The President's July memorandum
did not change who would be counted in the 2020 census, which counts every person. But it directed Commerce Secretary Wilbur Ross to provide the President with a count of the entire population and a second tally that excludes "aliens who are not in a lawful immigration status."
The order followed the Trump administration's failed effort to ask about the citizenship status
of every person during the census count. The administration abandoned the plan after the Supreme Court ruled it did not believe Ross' justification for asking the question -- to enforce voting protections -- and sent the administration back to the drawing board.
In the wake of that effort, Trump directed the Census Bureau to collect data on citizenship status from other government agencies. His July order instructed the government to meld that data with 2020 census records.
The apportionment challenge was filed by nearly two dozen states, multiple cities and counties, and multiple groups representing minority groups or advocating for a successful census count.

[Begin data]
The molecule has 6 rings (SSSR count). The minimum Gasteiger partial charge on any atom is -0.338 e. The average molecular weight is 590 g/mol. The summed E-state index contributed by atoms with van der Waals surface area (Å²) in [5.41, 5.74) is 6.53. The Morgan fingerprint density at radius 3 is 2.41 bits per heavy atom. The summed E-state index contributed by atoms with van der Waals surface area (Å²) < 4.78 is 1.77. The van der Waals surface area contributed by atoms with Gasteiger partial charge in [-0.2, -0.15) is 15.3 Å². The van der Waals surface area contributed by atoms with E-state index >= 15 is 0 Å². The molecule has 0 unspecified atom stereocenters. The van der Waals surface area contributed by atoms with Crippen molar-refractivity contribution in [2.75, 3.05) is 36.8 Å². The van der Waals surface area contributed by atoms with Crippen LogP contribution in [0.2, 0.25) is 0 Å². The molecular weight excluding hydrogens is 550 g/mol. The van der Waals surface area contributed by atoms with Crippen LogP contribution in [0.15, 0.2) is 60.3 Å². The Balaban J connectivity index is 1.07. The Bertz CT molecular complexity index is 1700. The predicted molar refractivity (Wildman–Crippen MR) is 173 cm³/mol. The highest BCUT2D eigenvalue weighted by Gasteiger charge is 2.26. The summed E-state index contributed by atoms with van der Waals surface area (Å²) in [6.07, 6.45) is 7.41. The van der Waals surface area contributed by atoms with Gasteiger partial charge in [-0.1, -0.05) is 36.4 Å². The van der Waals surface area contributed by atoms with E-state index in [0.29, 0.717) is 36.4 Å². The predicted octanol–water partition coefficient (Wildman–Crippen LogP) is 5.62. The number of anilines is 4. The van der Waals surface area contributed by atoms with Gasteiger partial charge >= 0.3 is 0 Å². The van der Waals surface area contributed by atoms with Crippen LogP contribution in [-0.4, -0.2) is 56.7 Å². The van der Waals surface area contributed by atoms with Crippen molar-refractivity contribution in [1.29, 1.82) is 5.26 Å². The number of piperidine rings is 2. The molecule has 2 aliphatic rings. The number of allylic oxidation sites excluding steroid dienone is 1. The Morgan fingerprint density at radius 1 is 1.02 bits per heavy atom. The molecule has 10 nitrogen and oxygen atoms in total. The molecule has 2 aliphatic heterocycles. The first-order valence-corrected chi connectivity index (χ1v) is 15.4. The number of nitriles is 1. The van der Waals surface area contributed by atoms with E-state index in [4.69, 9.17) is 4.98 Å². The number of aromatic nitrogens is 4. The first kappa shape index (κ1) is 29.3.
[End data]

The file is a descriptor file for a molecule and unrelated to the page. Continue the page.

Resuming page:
At a court hearing earlier this month, the government argued that the order was within its rights to determine how to make the apportionment tally. But the groups suing the government argued that their communities would lose political power and government funding because of the order.
"This is a huge victory for voting rights and for immigrants' rights," said Dale Ho, an attorney for nongovernmental groups in the lawsuit. "President Trump has tried and failed yet again to weaponize the census against immigrant communities. The law is clear -- every person counts in the census."
Sen. Brian Schatz, a Hawaii Democrat, said on Twitter
that the order is "excellent news."
"The Trump administration has been nakedly partisan and dishonest about their administration of the Census," he said.